(Dis)connection

(Dis)connection

Jindřich Chalupecký Society and Kunstvereniging Diepenheim (The Netherlands) proudly present the group exhibition (Dis)connection, with installations, sculptures and video works by eleven international artists. The exhibition brings together various artistic positions that are connected by a shared concern: how can we live together in today’s uncertain times?

The question echoes a larger field of social, political and economic issues. It suggests possibilities for rethinking the ways in which we organize ourselves – both personally and collectively. In the midst of a global environmental, humanitarian and political crisis, we have to ask ourselves what we can do to avert catastrophic scenarios. What knowledge can we resort to and which assumptions and values ​​should we let go of? By disconnecting from modern concepts, such as the idea of ​​progress, the participating artists offer space for new imaginative narratives and visions. The most diverse artistic resources are covered: from fictional documentaries and system installations to works that offer reconsideration of the concept ​​of 'time'. In a critical and intuitive way, alternative approaches of creating connections emerge. (Dis)connection invites the audience to explore these different perspectives and to collectively visualize unorthodox storylines for possible futures.

(Dis)connection is a beginning of a long-term collaborative research, exhibition and discursive project entitled Islands, initiated by the Jindřich Chalupecký Societyand realizedin collaboration with diverseinternationalpartner organizationsand personalities. The notion of an abandoned island serves as an imaginary platform for projecting both utopian and dystopian visions and scenarios for the future pictured by “escapists” from contemporary global crises. The island here needn’t be a physical (lost) paradise, and doesn’t even have to be far ashore. It is rather a metaphor for our exploration of the joint agendas and disparities of past, present and imagined communities, communal practices and forms of “togetherness” which might inspire actual action plans and alternative forms of sustainable collaboration and coexistence.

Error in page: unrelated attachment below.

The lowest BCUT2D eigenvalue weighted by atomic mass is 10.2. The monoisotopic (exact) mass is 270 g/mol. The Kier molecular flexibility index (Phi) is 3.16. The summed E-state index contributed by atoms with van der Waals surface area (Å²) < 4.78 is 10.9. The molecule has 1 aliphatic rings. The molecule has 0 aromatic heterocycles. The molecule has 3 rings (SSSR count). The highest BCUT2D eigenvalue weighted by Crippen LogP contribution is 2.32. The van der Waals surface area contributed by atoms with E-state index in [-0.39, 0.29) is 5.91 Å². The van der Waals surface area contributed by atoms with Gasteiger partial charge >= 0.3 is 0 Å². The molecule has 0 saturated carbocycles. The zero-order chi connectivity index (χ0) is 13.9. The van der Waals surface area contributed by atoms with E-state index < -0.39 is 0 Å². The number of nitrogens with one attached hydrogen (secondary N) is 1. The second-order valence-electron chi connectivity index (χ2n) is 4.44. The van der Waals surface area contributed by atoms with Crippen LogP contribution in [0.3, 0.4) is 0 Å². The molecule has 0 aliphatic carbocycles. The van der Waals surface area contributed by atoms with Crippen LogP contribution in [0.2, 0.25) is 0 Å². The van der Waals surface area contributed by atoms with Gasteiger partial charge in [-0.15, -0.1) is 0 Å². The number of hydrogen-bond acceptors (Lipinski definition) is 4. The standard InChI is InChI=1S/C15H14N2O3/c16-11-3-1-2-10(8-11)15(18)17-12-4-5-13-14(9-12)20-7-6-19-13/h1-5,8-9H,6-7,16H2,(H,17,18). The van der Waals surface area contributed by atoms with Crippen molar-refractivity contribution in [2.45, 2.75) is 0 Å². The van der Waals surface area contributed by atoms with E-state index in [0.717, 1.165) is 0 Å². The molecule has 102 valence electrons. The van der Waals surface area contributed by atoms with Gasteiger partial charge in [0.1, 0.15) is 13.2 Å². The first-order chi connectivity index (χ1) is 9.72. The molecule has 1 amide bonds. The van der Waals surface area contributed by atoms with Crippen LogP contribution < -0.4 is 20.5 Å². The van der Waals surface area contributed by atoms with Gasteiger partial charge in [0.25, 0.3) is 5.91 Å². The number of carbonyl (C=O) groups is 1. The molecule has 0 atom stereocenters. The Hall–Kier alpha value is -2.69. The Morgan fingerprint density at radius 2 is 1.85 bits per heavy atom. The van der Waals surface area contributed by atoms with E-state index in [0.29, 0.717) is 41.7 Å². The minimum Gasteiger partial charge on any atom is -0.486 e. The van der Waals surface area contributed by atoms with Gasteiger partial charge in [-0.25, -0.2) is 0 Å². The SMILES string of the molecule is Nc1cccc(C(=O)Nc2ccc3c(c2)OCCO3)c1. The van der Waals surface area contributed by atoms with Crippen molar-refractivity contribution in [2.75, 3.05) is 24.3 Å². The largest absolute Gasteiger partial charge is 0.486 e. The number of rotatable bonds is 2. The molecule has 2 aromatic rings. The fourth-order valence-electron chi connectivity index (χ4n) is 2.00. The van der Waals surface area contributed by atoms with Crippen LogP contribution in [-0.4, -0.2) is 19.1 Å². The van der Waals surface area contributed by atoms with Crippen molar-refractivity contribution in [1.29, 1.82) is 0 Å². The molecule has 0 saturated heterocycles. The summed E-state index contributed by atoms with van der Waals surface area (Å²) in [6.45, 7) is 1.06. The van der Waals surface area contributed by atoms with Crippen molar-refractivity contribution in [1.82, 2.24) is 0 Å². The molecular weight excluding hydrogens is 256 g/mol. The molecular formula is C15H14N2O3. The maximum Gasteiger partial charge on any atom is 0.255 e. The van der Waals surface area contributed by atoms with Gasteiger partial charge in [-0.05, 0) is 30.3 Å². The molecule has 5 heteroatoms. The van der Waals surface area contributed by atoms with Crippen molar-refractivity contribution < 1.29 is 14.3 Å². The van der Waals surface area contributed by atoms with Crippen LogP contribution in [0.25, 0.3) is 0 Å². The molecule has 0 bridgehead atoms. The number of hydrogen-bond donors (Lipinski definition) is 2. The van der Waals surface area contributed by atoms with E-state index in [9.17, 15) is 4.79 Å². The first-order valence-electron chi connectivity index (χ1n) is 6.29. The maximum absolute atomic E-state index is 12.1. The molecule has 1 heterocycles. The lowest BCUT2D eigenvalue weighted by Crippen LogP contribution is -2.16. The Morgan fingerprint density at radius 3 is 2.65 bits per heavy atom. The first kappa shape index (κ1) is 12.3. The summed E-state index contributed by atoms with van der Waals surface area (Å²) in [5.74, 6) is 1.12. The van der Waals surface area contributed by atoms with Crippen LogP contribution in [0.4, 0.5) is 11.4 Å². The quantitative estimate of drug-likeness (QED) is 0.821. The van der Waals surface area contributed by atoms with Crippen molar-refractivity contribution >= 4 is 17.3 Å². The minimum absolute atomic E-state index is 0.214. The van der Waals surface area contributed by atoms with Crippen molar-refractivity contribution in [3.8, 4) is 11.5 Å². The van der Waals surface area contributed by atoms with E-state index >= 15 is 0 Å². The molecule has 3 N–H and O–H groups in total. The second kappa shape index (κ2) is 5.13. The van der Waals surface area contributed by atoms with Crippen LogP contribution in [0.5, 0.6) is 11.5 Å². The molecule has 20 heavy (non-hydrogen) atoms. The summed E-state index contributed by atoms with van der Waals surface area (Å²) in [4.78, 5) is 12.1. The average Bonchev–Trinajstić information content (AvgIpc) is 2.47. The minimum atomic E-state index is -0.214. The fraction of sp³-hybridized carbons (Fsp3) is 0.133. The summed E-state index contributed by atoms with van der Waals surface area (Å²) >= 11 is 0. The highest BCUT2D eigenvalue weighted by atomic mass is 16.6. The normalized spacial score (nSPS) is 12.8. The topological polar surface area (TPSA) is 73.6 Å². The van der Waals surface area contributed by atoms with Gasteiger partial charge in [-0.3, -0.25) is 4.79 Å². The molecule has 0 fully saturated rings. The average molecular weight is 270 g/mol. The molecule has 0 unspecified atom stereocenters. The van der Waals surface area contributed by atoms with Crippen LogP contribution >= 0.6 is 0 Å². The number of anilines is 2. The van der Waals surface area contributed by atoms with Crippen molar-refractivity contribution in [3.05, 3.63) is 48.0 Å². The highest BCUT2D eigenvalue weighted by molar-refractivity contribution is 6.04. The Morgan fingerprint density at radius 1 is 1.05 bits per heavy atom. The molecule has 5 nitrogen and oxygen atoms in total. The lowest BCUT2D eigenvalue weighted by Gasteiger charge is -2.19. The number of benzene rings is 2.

The project begins in Kunstvereniging Diepenheim in order to highlight the specifics of this venue and similar arts organizations around the world – the kunstverein itself is an “island” of critical reflection and thought-provokingprogramming, situated in a rural environment remote from any larger cities, yet connected through the ideas and creative processes it shares with wide international (artistic) communities.

Exhibited artists and works